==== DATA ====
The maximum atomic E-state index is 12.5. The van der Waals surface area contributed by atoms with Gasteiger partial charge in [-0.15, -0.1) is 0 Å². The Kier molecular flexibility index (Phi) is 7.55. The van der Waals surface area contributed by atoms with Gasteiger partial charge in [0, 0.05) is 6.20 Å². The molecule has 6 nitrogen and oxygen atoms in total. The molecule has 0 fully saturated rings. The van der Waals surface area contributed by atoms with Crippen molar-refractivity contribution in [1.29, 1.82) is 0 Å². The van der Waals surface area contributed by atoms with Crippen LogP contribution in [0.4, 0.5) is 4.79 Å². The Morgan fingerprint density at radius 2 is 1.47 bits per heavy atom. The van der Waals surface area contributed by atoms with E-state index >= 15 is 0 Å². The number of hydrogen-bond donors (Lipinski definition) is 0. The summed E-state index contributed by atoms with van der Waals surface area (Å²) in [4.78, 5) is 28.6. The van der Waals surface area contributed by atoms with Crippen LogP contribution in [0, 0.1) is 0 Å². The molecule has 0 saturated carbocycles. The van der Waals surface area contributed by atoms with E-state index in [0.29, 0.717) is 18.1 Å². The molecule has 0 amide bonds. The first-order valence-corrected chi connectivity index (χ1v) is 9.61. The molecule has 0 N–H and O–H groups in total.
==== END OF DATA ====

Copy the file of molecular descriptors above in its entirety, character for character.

The maximum atomic E-state index is 12.5. The van der Waals surface area contributed by atoms with Gasteiger partial charge in [-0.15, -0.1) is 0 Å². The Kier molecular flexibility index (Phi) is 7.55. The van der Waals surface area contributed by atoms with Gasteiger partial charge in [0, 0.05) is 6.20 Å². The molecule has 6 nitrogen and oxygen atoms in total. The molecule has 0 fully saturated rings. The van der Waals surface area contributed by atoms with Crippen molar-refractivity contribution in [1.29, 1.82) is 0 Å². The van der Waals surface area contributed by atoms with Crippen LogP contribution in [0.4, 0.5) is 4.79 Å². The Morgan fingerprint density at radius 2 is 1.47 bits per heavy atom. The van der Waals surface area contributed by atoms with E-state index >= 15 is 0 Å². The number of hydrogen-bond donors (Lipinski definition) is 0. The summed E-state index contributed by atoms with van der Waals surface area (Å²) in [4.78, 5) is 28.6. The van der Waals surface area contributed by atoms with Crippen LogP contribution in [0, 0.1) is 0 Å². The molecule has 0 saturated carbocycles. The van der Waals surface area contributed by atoms with E-state index in [0.29, 0.717) is 18.1 Å². The molecule has 0 amide bonds. The first-order valence-corrected chi connectivity index (χ1v) is 9.61. The molecule has 0 N–H and O–H groups in total.